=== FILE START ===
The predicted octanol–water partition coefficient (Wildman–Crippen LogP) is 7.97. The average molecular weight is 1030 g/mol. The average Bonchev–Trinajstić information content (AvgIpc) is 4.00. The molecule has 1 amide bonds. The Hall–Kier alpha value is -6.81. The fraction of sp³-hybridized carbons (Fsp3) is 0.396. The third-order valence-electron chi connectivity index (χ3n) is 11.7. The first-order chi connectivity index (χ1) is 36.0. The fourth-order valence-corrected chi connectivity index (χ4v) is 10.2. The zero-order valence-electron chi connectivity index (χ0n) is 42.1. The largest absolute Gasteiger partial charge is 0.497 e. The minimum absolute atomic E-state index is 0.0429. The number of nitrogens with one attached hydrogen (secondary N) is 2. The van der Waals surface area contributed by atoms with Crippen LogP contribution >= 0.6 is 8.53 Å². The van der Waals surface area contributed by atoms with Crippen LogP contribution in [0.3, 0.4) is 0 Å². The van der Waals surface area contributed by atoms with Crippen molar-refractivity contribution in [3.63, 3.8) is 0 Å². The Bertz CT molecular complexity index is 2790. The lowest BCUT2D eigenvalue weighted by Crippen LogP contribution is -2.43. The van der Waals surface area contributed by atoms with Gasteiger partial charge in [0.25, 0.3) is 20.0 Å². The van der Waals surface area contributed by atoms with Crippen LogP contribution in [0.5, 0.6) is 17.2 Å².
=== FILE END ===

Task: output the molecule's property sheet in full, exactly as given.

The predicted octanol–water partition coefficient (Wildman–Crippen LogP) is 7.97. The average molecular weight is 1030 g/mol. The average Bonchev–Trinajstić information content (AvgIpc) is 4.00. The molecule has 1 amide bonds. The Hall–Kier alpha value is -6.81. The fraction of sp³-hybridized carbons (Fsp3) is 0.396. The third-order valence-electron chi connectivity index (χ3n) is 11.7. The first-order chi connectivity index (χ1) is 36.0. The fourth-order valence-corrected chi connectivity index (χ4v) is 10.2. The zero-order valence-electron chi connectivity index (χ0n) is 42.1. The largest absolute Gasteiger partial charge is 0.497 e. The minimum absolute atomic E-state index is 0.0429. The number of nitrogens with one attached hydrogen (secondary N) is 2. The van der Waals surface area contributed by atoms with Crippen LogP contribution >= 0.6 is 8.53 Å². The van der Waals surface area contributed by atoms with Crippen LogP contribution in [0.3, 0.4) is 0 Å². The van der Waals surface area contributed by atoms with Crippen molar-refractivity contribution in [3.63, 3.8) is 0 Å². The Bertz CT molecular complexity index is 2790. The lowest BCUT2D eigenvalue weighted by Crippen LogP contribution is -2.43. The van der Waals surface area contributed by atoms with Gasteiger partial charge in [0.25, 0.3) is 20.0 Å². The van der Waals surface area contributed by atoms with Crippen LogP contribution in [0.5, 0.6) is 17.2 Å².